Finally, Goal #3 is to choose a target keyword that maximizes your traffic potential.
You do this by basing your targeting decisions not solely on your target keyword’s search volume but on the aggregate search volume of the keywords related to it (long tails) that you can potentially rank for as well.
Now that you know the three main goals of keyword research, let’s look at the ways many SEO companies screw it up.
If the SEO company you’re working with messes up your keyword research, you might as well stop paying after the first month.
Your results will be minimal or non-existent.
It’s that important.
Many SEO companies base campaigns off the Google Keyword Planner alone or keyword tools that use its data.
The Google Keyword Planner can be a good resource to begin your research and get a lay of the land, but here’s the issue:
It shows the exact same results to everybody, and everybody uses it.
So those keywords typically have high competition.
I’ve also found that the best long tails are not found using the Google Keyword Planner.
We use tools like kwfinder.com to expand our options past Google’s tool.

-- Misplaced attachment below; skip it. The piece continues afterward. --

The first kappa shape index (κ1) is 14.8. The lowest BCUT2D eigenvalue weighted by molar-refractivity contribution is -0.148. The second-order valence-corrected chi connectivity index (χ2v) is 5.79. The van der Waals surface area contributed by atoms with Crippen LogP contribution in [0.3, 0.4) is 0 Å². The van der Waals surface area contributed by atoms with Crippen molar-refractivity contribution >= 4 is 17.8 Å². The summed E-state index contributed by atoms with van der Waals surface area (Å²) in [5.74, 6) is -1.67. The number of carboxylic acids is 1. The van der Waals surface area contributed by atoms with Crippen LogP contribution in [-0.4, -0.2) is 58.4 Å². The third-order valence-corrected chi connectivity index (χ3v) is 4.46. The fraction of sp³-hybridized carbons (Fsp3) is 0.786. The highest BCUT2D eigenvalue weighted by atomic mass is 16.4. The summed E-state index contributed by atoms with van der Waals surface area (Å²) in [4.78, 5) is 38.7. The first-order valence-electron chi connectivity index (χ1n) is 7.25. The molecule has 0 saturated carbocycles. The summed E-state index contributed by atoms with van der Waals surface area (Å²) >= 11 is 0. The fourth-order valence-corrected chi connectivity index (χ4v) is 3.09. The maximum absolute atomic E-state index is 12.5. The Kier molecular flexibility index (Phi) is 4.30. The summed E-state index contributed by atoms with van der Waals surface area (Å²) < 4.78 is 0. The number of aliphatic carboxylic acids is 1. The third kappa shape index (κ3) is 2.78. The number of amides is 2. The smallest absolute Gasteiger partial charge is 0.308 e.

Other than only using one source to find keywords, many companies also ignore competition and base their keyword selection solely off search volume.
This is a dangerous practice.
SEO results typically take weeks to months to reach fruition.
Accidentally targeting a high competition keyword could mean thinking that you might rank in 2-5 months when in reality it will take a year or more.
This type of delay could have drastic negative effects on your business.
On the other hand, choosing low competition keywords with sufficient search volume means you could see results on time or earlier than expected.
In some cases, much earlier.
Next, even if an SEO company does choose low competition keywords from multiple sources, they often don’t consider search intent.
This can be the most egregious mistake of them all.
An SEO agency that doesn’t take into account search intent is also not considering their client’s business as a whole as it relates to different SEO campaigns.
They’re focusing only on SEO metrics, like backlinks and traffic increases, and not on whether those metrics are going to drive real business results for you.
Finally, they also tend to ignore the low-hanging fruit of optimizing for keywords you are already ranking for, which we’ll get into more in the next section.
These mistakes can become costly for the clients SEO and they may not even know it until it’s too late.
Profitable keyword research involves targeting keywords that will drive meaningful business results when ranked for on the first page.